In June 2016, Standards Australia commenced an arbitration against SAI Global in relation to SAI Global’s obligation under the Publishing Licence Agreement (PLA) to obtain Standards Australia’s consent before amending, modifying or revising Australian Standards or other licensed material.
The arbitral proceeding was heard before Mr Michael McHugh AC QC on a final basis in late 2017.
Mr McHugh made the following orders on a final basis:
1. A declaration that on the proper construction of the PLA, SAI Global is prohibited from amending, modifying or revising the standards and other normative documents delivered to SAI Global by Standards Australia, without Standards Australia’s consent, including by:
- Converting any such electronic documents to a different format; or
- Adding any functionality to such electronic documents, or permitting or allowing any third party to add electronic functionality to such electronic documents.
2. A further declaration that SAI Global had breached a clause of the PLA by, without the prior consent of Standards Australia:
- Converting 31 standards into ePub and XML format;
- Adding functionality to, or for use with, the ePub Converted Standards, or permitting or allowing a third party to add functionality to, or for use with, such documents;
- Allowing or assisting users of SAI Global’s “On the Go” mobile app to amend, modify or revise ePub Converted Standards.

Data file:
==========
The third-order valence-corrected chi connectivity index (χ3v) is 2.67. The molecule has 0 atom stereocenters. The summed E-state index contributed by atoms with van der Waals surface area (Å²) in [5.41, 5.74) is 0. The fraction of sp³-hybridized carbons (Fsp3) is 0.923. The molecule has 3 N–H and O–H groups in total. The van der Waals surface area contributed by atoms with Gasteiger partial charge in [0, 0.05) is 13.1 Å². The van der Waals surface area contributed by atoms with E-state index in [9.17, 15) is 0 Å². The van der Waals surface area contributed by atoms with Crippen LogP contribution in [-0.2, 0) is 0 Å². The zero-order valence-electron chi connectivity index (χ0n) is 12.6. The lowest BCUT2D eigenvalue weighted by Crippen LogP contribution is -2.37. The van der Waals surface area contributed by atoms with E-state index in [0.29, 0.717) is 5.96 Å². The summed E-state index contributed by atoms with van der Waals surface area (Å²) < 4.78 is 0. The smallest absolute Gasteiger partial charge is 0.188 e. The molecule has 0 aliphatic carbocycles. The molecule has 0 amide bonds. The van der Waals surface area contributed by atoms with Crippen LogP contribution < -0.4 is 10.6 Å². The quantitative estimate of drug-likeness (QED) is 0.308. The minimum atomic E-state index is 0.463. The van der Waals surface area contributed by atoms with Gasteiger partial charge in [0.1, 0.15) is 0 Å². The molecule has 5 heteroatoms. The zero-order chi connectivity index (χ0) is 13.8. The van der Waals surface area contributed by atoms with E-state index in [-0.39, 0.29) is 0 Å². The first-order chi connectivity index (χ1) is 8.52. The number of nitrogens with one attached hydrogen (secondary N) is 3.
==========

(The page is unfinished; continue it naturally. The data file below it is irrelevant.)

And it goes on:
3. Additionally, Mr McHugh declared that SAI Global had infringed copyright in certain Standards by:
- Reproducing, communicating to the public and authorising other persons to communicate to the public the ePub Converted Standards; and
- Reproducing the XML Converted Standards.
4. Mr McHugh also ordered injunctions that restrain SAI Global from:
- Publishing, distributing, marketing, selling, reproducing and communicating to the public any Licensed Material in a form other than in PDF or hard copy or otherwise as consented to by Standards Australia;
- Converting any electronic standards or other normative documents delivered to it by Standards Australia into a different format, without the consent of Standards Australia;
- adding any electronic functionality, or permitting or allowing any third party to add electronic functionality to, or for use with, any electronic standards or other documents without the consent of Standards Australia; and
- authorising, or threatening to authorise, other persons to engage in the conduct referred to in 4(a) and 4(b) above.
5. Mr McHugh also ordered that SAI Global make a payment to Standards Australia of $38,760.43 on account of the profits SAI Global made by its infringement of Standards Australia’s copyright.
The decision has been welcomed by Standards Australia as recognition of Standards Australia’s role in managing and overseeing the digital innovation of its content. Standards Australia also sees the decision as a catalyst to recommence a dialogue with SAI Global about how Standards Australia and SAI Global can work together to modernise the customer experience for users of Australian Standards for the remaining term of the PLA.
“Our first priority is to make the customer experience better – and that means offering contemporary digital products,” said Dr Bronwyn Evans, CEO of Standards Australia.
“Our objective has always been to ensure the viability and capacity of Standards Australia as a contributor to Australia’s economic future. Being able to distribute innovative digital content through appropriate channels and with appropriate checks, balances and commercial terms is a key part of this objective.”
Standards Australia looks forward to commercial discussions with SAI Global as to how the parties can work together to allow for innovation in the delivery of Standards Australia’s content.